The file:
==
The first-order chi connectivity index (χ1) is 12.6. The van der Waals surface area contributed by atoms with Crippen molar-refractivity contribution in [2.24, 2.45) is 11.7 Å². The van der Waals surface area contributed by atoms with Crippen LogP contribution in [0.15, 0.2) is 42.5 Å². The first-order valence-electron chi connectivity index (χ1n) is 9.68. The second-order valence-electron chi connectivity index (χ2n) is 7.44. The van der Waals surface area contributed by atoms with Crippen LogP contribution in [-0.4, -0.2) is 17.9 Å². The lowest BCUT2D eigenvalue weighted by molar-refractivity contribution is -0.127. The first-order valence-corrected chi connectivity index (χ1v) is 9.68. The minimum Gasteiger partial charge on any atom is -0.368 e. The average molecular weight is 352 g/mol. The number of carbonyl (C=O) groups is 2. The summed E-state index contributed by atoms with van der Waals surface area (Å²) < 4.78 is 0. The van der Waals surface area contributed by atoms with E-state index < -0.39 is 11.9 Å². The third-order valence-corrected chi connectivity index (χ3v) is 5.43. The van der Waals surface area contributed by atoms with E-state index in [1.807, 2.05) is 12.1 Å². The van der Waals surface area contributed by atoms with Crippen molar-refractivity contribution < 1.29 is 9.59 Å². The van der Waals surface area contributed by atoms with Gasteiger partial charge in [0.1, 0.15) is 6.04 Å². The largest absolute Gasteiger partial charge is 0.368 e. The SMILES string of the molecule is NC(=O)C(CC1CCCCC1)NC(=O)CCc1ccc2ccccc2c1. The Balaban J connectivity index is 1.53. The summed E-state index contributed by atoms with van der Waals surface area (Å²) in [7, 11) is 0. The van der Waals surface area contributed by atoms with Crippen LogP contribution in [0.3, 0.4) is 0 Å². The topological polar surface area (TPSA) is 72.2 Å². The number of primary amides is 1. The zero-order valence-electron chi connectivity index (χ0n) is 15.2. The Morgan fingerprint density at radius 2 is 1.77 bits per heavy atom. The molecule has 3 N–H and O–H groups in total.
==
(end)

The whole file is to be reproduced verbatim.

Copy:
The first-order chi connectivity index (χ1) is 12.6. The van der Waals surface area contributed by atoms with Crippen molar-refractivity contribution in [2.24, 2.45) is 11.7 Å². The van der Waals surface area contributed by atoms with Crippen LogP contribution in [0.15, 0.2) is 42.5 Å². The first-order valence-electron chi connectivity index (χ1n) is 9.68. The second-order valence-electron chi connectivity index (χ2n) is 7.44. The van der Waals surface area contributed by atoms with Crippen LogP contribution in [-0.4, -0.2) is 17.9 Å². The lowest BCUT2D eigenvalue weighted by molar-refractivity contribution is -0.127. The first-order valence-corrected chi connectivity index (χ1v) is 9.68. The minimum Gasteiger partial charge on any atom is -0.368 e. The average molecular weight is 352 g/mol. The number of carbonyl (C=O) groups is 2. The summed E-state index contributed by atoms with van der Waals surface area (Å²) < 4.78 is 0. The van der Waals surface area contributed by atoms with E-state index < -0.39 is 11.9 Å². The third-order valence-corrected chi connectivity index (χ3v) is 5.43. The van der Waals surface area contributed by atoms with E-state index in [1.807, 2.05) is 12.1 Å². The van der Waals surface area contributed by atoms with Crippen molar-refractivity contribution < 1.29 is 9.59 Å². The van der Waals surface area contributed by atoms with Gasteiger partial charge in [0.1, 0.15) is 6.04 Å². The largest absolute Gasteiger partial charge is 0.368 e. The SMILES string of the molecule is NC(=O)C(CC1CCCCC1)NC(=O)CCc1ccc2ccccc2c1. The Balaban J connectivity index is 1.53. The summed E-state index contributed by atoms with van der Waals surface area (Å²) in [7, 11) is 0. The van der Waals surface area contributed by atoms with Crippen LogP contribution in [0.3, 0.4) is 0 Å². The topological polar surface area (TPSA) is 72.2 Å². The number of primary amides is 1. The zero-order valence-electron chi connectivity index (χ0n) is 15.2. The Morgan fingerprint density at radius 2 is 1.77 bits per heavy atom. The molecule has 3 N–H and O–H groups in total.